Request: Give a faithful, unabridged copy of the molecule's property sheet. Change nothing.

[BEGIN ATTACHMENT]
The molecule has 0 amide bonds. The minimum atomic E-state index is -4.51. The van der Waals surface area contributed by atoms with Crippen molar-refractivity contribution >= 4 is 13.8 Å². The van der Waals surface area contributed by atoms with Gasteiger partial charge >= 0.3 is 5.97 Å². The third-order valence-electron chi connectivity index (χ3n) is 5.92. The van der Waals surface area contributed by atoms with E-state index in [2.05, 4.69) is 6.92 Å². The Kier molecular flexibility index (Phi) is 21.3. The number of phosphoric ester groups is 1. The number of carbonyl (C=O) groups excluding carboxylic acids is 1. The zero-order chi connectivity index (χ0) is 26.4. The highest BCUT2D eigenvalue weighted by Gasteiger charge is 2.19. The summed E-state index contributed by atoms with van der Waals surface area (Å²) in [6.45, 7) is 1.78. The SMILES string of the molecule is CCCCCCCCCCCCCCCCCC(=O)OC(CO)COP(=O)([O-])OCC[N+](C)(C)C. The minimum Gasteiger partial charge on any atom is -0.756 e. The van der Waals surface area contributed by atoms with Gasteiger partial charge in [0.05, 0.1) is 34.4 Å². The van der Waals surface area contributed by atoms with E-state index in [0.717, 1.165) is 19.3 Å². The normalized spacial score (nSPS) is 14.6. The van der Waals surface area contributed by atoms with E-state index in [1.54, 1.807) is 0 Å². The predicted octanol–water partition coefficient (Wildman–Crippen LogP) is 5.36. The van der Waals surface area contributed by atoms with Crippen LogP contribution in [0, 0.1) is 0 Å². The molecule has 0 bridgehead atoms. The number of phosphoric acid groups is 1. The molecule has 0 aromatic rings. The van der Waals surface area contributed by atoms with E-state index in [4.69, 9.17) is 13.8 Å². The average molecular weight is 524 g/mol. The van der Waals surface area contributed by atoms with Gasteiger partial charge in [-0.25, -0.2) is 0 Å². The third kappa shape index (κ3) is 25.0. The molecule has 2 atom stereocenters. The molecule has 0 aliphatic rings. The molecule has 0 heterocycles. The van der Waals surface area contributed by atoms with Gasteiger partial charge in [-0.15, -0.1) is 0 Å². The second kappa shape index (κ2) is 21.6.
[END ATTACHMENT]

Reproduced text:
The molecule has 0 amide bonds. The minimum atomic E-state index is -4.51. The van der Waals surface area contributed by atoms with Crippen molar-refractivity contribution >= 4 is 13.8 Å². The van der Waals surface area contributed by atoms with Gasteiger partial charge >= 0.3 is 5.97 Å². The third-order valence-electron chi connectivity index (χ3n) is 5.92. The van der Waals surface area contributed by atoms with E-state index in [2.05, 4.69) is 6.92 Å². The Kier molecular flexibility index (Phi) is 21.3. The number of phosphoric ester groups is 1. The number of carbonyl (C=O) groups excluding carboxylic acids is 1. The zero-order chi connectivity index (χ0) is 26.4. The highest BCUT2D eigenvalue weighted by Gasteiger charge is 2.19. The summed E-state index contributed by atoms with van der Waals surface area (Å²) in [6.45, 7) is 1.78. The SMILES string of the molecule is CCCCCCCCCCCCCCCCCC(=O)OC(CO)COP(=O)([O-])OCC[N+](C)(C)C. The minimum Gasteiger partial charge on any atom is -0.756 e. The van der Waals surface area contributed by atoms with Gasteiger partial charge in [0.05, 0.1) is 34.4 Å². The van der Waals surface area contributed by atoms with E-state index in [0.717, 1.165) is 19.3 Å². The normalized spacial score (nSPS) is 14.6. The van der Waals surface area contributed by atoms with E-state index in [1.54, 1.807) is 0 Å². The predicted octanol–water partition coefficient (Wildman–Crippen LogP) is 5.36. The van der Waals surface area contributed by atoms with Crippen LogP contribution in [0, 0.1) is 0 Å². The molecule has 0 bridgehead atoms. The number of phosphoric acid groups is 1. The molecule has 0 aromatic rings. The van der Waals surface area contributed by atoms with E-state index in [4.69, 9.17) is 13.8 Å². The average molecular weight is 524 g/mol. The van der Waals surface area contributed by atoms with Gasteiger partial charge in [-0.25, -0.2) is 0 Å². The third kappa shape index (κ3) is 25.0. The molecule has 2 atom stereocenters. The molecule has 0 aliphatic rings. The molecule has 0 heterocycles. The van der Waals surface area contributed by atoms with Gasteiger partial charge in [-0.15, -0.1) is 0 Å². The second kappa shape index (κ2) is 21.6.